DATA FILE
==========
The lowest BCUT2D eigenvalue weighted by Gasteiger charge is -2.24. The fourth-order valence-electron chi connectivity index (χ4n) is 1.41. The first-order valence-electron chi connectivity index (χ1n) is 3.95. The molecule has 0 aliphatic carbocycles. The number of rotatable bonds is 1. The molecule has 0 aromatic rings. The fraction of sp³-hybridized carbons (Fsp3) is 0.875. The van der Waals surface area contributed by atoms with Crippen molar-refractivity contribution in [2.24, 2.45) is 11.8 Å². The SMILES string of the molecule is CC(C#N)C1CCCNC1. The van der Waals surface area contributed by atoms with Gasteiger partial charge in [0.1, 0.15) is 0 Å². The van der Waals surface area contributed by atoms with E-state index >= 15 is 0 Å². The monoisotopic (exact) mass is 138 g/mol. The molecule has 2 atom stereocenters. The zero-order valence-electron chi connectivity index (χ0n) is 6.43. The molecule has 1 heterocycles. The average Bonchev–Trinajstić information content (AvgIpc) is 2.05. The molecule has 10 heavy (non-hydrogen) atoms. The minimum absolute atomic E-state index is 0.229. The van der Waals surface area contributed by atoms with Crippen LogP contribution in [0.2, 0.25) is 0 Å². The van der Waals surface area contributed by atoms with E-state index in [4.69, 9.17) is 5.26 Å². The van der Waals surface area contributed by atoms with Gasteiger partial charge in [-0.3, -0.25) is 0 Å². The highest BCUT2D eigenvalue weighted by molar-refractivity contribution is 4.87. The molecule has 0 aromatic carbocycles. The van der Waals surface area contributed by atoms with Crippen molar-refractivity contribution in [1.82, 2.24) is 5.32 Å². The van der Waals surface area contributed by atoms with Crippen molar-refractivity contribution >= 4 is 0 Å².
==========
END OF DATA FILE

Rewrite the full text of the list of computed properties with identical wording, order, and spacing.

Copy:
The lowest BCUT2D eigenvalue weighted by Gasteiger charge is -2.24. The fourth-order valence-electron chi connectivity index (χ4n) is 1.41. The first-order valence-electron chi connectivity index (χ1n) is 3.95. The molecule has 0 aliphatic carbocycles. The number of rotatable bonds is 1. The molecule has 0 aromatic rings. The fraction of sp³-hybridized carbons (Fsp3) is 0.875. The van der Waals surface area contributed by atoms with Crippen molar-refractivity contribution in [2.24, 2.45) is 11.8 Å². The SMILES string of the molecule is CC(C#N)C1CCCNC1. The van der Waals surface area contributed by atoms with Gasteiger partial charge in [0.1, 0.15) is 0 Å². The van der Waals surface area contributed by atoms with E-state index >= 15 is 0 Å². The monoisotopic (exact) mass is 138 g/mol. The molecule has 2 atom stereocenters. The zero-order valence-electron chi connectivity index (χ0n) is 6.43. The molecule has 1 heterocycles. The average Bonchev–Trinajstić information content (AvgIpc) is 2.05. The molecule has 10 heavy (non-hydrogen) atoms. The minimum absolute atomic E-state index is 0.229. The van der Waals surface area contributed by atoms with Crippen LogP contribution in [0.2, 0.25) is 0 Å². The van der Waals surface area contributed by atoms with E-state index in [4.69, 9.17) is 5.26 Å². The van der Waals surface area contributed by atoms with Gasteiger partial charge in [-0.3, -0.25) is 0 Å². The highest BCUT2D eigenvalue weighted by molar-refractivity contribution is 4.87. The molecule has 0 aromatic carbocycles. The van der Waals surface area contributed by atoms with Crippen molar-refractivity contribution in [1.82, 2.24) is 5.32 Å². The van der Waals surface area contributed by atoms with Crippen molar-refractivity contribution >= 4 is 0 Å².